I bought an HTC Vive last November (a week before the Black Friday sales, doh!) and have spent the time since trying to get the most out of it. So here are some highlights, thoughts and other musings about the HTC Vive.
Last April I built the PC that I’m using with the HTC Vive. The important bits are an i7 6700k and an Nvidia GTX970. For all of 2016 it served greatly at playing anything I threw at it maxed out on a 2k monitor – so I didn’t need to upgrade anything to use the HTC Vive with the setup.
I’ve got my HTC Vive set up in my home office (or spare room as my wife calls it…) – it’s not the biggest space, but after a bit of furniture moving (and relocating my Arcade (another project I’m yet to write about) to the other end of the room) I’ve just about got a 2.5m by 2m space to do some room-scale VR.
Besides the initial cost of the HTC Vive and the PC to use it with, I’ve invested in a couple of other bits:
A pair of huge tripods – designed for photography lights and stand 2 metres tall. Perfect for the HTC Vive’s Lighthouse sensors. The sensors use standard screw mounts (like you would find on cameras and hey! camera lights..) so mounting them to the tripods was very straight forward.
I Also had to buy some ball-joint adapters to that the sensors could be angled on the end of the tripods.
The HTC Vive is connected to the computer via a long 3-in-1 cable that carries power, USB and HDMI. This cable can be quite heavy for some people and easily tripped over as it trails across the room-scale space.
To solve this I bought a set of retractable cables and hooks that suspend the cable from the ceiling. This works really well, and was very easy to install as each of the hooks sticks to the ceiling with 3M adhesive.
To store the HTC Vive headset when I’m not using it my wife bought me a replica ceramic Phrenology head; It looks quite nice as a piece of furniture, and it’s the perfect size to hold the HTC Vive headset.
My first time using the HTC Vive wasn’t with the HTC Vive I had bought, and it wasn’t at a conference or game demo somewhere. The first time I used one was at a theme park.
In the confines (and safety) of my own home my first impressions were a lot more subtle. The first time you see how accurately the HTC Vive tracks the position of the motion controllers in 3D-space is truly a magical experience. As somebody who has worn glasses for all their life, being able to see something so clearly up close is really an amazing sensation. – and this was just the “out of box experience” of the HTC Vive!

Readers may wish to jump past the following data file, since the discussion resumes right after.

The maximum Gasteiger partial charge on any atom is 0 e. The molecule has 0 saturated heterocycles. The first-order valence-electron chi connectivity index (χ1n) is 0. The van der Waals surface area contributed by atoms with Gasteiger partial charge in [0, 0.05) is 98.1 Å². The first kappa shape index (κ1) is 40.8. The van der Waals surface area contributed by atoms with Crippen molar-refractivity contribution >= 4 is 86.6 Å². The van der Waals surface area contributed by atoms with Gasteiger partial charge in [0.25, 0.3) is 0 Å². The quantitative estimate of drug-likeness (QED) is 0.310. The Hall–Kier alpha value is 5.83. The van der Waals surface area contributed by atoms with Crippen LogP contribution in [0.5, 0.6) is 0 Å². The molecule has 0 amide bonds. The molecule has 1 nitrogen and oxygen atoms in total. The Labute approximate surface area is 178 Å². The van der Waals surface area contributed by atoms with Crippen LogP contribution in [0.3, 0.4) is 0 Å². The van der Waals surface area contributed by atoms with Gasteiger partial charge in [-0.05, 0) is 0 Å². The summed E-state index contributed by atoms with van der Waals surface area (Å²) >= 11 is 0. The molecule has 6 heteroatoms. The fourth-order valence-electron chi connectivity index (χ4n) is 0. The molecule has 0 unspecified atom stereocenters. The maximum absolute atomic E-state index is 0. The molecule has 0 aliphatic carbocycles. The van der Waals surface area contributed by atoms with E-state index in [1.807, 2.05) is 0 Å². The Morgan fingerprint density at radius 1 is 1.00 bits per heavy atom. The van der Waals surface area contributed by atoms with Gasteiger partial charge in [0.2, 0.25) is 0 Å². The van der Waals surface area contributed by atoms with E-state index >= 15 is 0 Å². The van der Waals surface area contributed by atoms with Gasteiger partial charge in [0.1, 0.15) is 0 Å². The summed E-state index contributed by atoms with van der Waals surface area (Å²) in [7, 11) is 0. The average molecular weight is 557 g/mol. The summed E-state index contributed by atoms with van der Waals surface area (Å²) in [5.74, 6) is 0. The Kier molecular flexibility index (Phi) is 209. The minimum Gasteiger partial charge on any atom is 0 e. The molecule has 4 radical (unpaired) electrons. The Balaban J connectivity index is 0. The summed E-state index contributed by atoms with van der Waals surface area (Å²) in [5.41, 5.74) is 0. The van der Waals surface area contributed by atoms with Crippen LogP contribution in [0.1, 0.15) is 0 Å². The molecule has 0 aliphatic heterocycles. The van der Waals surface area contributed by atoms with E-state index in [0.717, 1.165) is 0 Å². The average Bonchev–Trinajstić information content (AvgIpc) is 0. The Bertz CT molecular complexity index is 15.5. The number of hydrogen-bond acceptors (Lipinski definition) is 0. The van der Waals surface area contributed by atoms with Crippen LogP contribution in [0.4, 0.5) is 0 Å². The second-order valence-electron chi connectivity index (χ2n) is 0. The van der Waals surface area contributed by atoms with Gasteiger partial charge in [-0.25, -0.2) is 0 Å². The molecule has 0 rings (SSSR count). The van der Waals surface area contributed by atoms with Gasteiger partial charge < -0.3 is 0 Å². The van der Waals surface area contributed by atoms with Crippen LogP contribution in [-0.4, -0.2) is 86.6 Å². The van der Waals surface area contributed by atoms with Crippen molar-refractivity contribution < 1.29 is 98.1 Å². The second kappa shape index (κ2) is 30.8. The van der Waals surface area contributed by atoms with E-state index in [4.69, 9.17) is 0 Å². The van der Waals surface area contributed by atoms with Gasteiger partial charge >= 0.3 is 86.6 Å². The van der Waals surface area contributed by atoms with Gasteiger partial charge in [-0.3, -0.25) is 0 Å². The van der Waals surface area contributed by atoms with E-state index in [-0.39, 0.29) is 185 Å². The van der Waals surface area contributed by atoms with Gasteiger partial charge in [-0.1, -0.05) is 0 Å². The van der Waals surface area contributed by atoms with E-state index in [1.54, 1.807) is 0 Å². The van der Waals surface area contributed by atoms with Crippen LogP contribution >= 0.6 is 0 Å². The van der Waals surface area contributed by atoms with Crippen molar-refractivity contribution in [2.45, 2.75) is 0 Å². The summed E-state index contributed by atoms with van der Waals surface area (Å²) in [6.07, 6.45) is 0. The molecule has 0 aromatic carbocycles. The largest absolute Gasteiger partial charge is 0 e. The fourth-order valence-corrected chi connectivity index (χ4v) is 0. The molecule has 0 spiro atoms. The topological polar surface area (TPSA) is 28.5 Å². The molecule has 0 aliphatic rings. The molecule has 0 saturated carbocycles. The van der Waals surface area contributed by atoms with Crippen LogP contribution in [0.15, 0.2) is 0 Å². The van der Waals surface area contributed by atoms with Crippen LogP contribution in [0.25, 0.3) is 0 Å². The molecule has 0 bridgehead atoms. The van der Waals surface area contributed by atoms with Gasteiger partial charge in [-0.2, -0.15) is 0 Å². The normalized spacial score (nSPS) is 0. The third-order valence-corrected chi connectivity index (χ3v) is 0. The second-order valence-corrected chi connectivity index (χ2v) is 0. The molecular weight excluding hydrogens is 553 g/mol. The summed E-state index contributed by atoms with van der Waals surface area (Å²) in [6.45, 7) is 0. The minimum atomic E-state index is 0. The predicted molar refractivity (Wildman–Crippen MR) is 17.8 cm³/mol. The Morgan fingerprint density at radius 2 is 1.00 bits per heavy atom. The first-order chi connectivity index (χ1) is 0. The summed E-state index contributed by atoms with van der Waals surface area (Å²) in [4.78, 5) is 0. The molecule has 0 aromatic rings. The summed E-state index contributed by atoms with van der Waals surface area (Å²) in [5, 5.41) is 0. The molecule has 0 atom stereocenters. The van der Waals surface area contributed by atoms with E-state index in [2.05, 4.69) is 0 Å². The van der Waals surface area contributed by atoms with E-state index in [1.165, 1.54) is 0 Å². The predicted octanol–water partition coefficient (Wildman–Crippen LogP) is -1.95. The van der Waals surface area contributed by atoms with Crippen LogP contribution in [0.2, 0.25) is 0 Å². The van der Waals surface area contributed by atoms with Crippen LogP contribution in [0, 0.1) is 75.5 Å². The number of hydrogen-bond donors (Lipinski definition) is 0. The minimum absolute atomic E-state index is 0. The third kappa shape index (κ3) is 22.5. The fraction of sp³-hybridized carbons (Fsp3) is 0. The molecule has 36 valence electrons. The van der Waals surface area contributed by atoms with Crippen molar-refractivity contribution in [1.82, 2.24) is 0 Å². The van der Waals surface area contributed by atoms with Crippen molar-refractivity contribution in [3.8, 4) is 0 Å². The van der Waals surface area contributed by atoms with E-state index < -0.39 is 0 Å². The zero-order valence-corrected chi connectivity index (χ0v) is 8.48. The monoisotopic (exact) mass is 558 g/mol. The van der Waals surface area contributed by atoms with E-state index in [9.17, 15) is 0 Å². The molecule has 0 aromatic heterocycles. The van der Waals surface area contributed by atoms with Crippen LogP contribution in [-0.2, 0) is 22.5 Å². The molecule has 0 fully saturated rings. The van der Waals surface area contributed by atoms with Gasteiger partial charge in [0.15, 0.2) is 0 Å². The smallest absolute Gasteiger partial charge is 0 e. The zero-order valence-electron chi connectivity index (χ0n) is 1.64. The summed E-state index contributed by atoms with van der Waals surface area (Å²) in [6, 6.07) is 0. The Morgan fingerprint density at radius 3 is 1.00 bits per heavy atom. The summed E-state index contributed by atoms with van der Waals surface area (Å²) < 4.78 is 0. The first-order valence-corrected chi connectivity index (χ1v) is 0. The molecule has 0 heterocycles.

I’ve got a huge library of games on Steam. Seriously huge. Like approaching 600 games huge. – I can thank numerous Humble Bundles for that, and now with the HTC Vive I’ve purchased perhaps 30-40 Vive-compatible titles.
Right now the quality of the games and experiences is varied; There are some great big name games coming out, but they’ve got the price point to match. There are also a lot of small games with sub £5 prices, with obviously lesser quality.
I’ve found myself “Wishlisting” games and then buying them when they’re on sale – which I’m aware is probably not the best approach for such a young platform, but right now after having spent so much money on the hardware it’s the only thing I can do to stop feeling stiffed by the cost of “AAA” games that amount to little more than a tech demo, or short episodic installment.
There are some great free games too, and I’ve found that itch.io can be a treasure trove. A particular highlight I’ve come across is Compound.
One of the best multiplayer experiences out there right now is Rec Room which is free and cross-platform. Rec Room puts you up against random other parties in minigames such as paintball and dodgeball. You can also dress up your avatar.
Watching others play
One thing I’ve found to be quite enjoyable is watching other people experience VR for the first time.
For example my dad has always enjoyed videogames, and up until (and including) the Xbox 360 was quite an avid gamer. These days he mostly plays games on his tablet, so it has been a little while since he has had to play anything that uses more than just one finger and a touch screen.
His first experiences in Valve’s The Lab were interesting – mostly seeing how fast he adapted to using his whole body. From cautiously approaching the boundaries of the roomscale space in my office, through to effortlessly shooting waves of enemies with a longbow to defend a castle gate.
First experiences aren’t always so smooth for others – my 8-year-old neice for example took to VR very well at first, but became so engrossed in what she was doing that she jumped face – (and HTC Vive headset!) – first in to a cupboard outside of the roomscale space. Apart from a moment of initial shock and a sore nose, she was fine!
Thoughts on the platform
So I’m impressed with the HTC Vive. Compared to all of the Google Cardboard things I’ve spent the past 2 years working on and playing with, the HTC Vive is an incredible leap in quality and immersion.
Right now there is some fragmentation with Sony’s PSVR being one silo, the Oculus Rift being another (with their platform exclusive titles) and the HTC Vive and all of “Steam VR” being a broadly more open platform.
So what’s next?
Well now that I’ve had a couple of months to play with the HTC Vive, and I’ve got a great set-up and space going in my home office, it’s probably time for me to make something rather than just being a consumer.
So watch this space.
This post was written way back in 2017. There's a chance that it's no-longer correct, or it has been superseded by a newer post. I commend you for making it this far through my archive!
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